CCP Ep. #35: The Champagne Music of Lawrence Welk | Featuring Hazel Honeysuckle

Welcome, welcome… or should I say, “thank ya, thank ya,” because this week we’re traveling to the bygone days of Lawrence Welk with his 1960s compilation album, The Champagne Music of Lawrence Welk.  This review is brought to us by today’s guest, the lovely Hazel Honeysuckle, a talented NYC-based burlesque performer who enlightens us with her unique perspective on music as an on-stage tool, as well as a brief history of burlesque and its resurgence as a popular performance art.

Next week’s review:
The R.E.V.O. EP and selected covers by Walk off the Earth

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One Comment:

  1. I scrounged up some supplementary info to fill some holes in that cagey book jacket!

    CD Universe:

    “…The Champagne Music of Lawrence Welk [released 9/10/1993] is a reissue of a Vocalion budget album with the same title and cover photo. The Vocalion album collected a dozen of Welk’s Coral recordings from the early to mid-’50s, but was originally released circa 1960, perhaps to compete with another album titled Champagne Music of Lawrence Welk that appeared on the Dot label that year. Champagne Music of Lawrence Welk music CDs Two songs from the original Vocalion LP, “Meet Mr. Callaghan” and “Joey’s Theme,” are omitted in favor of “Oh Happy Day” and “12th Street Rag.” “Oh Happy Day” features the bass vocals of Larry Hooper on lead and was a Top Five hit for Welk in 1953, and the instrumental “12th Street Rag” dates from the same period. “The Man with the Banjo,” which again features Hooper, is an enjoyable performance that competed unsuccessfully against the Ames Brothers’ hit version, whereas Welk’s inferior vocal rendition of “Ebb Tide” justifiably failed to gain a foothold in the marketplace against Vic Damone’s sublime treatment, which reached the Top Ten. Welk’s rinky-dink organ arrangement of “Stompin’ at the Savoy” steps lightly instead of stomping, which isn’t a criticism — it’s Welk’s trademark sound. There is also a nostalgic assortment of pop oldies such as “Say It Isn’t So” and “There’s a Small Hotel,” sung by a variety of soloists and vocal groups that are not identified on the CD (and were not identified on the Vocalion LP, either). Welk’s recordings have been so haphazardly handled in the digital era that The Champagne Music of Lawrence Welk stands out for compiling some rare singles and one actual hit. ~ Greg Adams Personnel: Lawrence Welk (accordion).”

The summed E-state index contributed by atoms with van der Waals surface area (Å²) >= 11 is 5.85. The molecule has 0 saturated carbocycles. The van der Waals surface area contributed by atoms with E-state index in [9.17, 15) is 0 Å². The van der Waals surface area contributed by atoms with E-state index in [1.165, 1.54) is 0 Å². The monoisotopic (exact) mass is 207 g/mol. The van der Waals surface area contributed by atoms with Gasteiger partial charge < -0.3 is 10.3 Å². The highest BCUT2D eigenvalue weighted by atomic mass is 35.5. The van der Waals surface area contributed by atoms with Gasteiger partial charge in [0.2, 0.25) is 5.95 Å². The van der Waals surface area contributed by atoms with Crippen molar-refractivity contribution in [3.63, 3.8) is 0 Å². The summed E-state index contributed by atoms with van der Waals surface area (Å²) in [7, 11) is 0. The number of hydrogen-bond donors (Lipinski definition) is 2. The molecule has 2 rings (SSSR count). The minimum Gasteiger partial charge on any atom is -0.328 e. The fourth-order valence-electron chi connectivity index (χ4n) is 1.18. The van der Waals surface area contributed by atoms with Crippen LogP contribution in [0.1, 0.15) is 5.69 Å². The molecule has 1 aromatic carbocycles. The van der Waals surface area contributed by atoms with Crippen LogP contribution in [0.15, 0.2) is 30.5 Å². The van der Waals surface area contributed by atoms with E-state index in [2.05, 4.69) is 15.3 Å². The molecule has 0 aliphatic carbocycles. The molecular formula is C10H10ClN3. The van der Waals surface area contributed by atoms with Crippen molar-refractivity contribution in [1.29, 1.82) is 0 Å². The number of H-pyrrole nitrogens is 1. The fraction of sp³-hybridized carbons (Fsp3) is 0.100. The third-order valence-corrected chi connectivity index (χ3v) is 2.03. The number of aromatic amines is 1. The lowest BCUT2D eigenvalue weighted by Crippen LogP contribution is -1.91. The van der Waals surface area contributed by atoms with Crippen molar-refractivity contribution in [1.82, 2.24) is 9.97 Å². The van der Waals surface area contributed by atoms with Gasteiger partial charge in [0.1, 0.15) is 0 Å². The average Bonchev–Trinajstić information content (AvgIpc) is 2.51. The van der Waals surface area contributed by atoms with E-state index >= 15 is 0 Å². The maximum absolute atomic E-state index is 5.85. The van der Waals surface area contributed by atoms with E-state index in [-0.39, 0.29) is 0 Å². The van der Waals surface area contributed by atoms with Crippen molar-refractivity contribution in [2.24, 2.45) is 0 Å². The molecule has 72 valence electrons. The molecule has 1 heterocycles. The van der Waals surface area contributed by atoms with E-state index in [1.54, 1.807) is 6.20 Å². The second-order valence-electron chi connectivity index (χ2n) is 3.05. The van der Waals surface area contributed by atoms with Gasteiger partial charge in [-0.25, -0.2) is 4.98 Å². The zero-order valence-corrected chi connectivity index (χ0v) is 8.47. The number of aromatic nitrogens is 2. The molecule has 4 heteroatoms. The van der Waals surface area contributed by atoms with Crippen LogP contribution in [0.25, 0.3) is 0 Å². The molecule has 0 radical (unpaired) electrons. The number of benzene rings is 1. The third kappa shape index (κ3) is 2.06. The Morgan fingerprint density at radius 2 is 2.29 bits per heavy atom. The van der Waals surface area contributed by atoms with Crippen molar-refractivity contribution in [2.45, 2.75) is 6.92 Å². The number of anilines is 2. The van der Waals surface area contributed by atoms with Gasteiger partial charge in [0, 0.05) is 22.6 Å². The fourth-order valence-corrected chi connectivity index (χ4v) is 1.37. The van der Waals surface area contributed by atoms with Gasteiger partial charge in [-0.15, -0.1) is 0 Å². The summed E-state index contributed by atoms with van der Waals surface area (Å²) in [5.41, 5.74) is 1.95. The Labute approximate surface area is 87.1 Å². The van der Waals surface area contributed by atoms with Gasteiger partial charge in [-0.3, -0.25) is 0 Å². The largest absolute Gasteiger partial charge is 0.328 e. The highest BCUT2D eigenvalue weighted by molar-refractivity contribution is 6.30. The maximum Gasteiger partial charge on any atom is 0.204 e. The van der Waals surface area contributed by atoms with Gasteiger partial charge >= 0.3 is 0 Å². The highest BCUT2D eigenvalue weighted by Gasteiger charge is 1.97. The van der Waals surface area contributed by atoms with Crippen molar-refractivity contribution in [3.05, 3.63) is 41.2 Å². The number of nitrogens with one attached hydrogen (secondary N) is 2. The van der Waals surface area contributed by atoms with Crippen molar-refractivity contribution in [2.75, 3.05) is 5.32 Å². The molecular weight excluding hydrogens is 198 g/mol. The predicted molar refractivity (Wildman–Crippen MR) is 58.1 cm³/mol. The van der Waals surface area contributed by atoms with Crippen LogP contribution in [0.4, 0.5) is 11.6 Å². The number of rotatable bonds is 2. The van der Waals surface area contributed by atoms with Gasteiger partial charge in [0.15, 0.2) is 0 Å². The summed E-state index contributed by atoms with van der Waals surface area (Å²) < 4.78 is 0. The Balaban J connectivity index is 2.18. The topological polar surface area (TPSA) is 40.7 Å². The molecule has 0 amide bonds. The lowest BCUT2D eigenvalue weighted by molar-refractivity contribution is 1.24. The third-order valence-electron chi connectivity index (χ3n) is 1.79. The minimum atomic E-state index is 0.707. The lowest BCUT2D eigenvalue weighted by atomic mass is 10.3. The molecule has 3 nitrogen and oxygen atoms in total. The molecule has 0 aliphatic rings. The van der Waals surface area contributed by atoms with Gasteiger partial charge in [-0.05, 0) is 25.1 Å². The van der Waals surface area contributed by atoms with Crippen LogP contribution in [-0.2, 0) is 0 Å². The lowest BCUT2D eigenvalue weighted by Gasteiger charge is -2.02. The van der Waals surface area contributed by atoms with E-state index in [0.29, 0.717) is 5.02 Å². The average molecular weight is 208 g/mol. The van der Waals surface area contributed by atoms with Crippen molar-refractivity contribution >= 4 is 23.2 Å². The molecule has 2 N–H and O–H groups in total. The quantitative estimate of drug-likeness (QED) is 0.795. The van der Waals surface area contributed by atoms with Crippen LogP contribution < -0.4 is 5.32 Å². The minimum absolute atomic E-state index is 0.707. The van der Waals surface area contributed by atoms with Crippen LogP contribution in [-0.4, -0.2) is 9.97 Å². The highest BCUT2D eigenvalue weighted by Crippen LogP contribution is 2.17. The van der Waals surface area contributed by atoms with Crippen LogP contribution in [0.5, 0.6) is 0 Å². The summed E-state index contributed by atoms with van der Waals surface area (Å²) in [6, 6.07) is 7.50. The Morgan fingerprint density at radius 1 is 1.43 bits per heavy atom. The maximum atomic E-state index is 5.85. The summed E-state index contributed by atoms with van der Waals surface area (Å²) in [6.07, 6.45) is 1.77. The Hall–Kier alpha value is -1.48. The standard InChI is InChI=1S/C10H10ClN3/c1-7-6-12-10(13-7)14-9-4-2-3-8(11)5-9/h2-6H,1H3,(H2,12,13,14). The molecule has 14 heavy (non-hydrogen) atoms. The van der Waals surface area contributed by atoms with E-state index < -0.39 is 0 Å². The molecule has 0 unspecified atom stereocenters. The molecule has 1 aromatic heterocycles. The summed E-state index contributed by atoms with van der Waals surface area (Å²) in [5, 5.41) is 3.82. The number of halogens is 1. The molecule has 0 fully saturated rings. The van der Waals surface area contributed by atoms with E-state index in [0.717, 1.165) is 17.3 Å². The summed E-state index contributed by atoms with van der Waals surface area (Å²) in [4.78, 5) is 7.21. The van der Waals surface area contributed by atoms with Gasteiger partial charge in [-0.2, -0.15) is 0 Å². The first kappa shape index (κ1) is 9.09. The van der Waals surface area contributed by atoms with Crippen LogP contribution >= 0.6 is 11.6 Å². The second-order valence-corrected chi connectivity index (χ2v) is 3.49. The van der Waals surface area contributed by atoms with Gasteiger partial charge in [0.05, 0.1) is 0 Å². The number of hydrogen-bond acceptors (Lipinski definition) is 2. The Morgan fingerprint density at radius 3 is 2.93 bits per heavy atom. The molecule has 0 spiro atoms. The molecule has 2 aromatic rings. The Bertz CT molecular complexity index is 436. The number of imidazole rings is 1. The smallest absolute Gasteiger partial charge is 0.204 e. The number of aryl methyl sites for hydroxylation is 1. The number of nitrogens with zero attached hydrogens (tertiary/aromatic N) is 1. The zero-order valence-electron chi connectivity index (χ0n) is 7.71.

Champagne Music of Lawrence Welk Audio CD. (1996 – 2013 CD Universe; Portions copyright 1948 – 2013 Muze Inc.)
    Retrieved from

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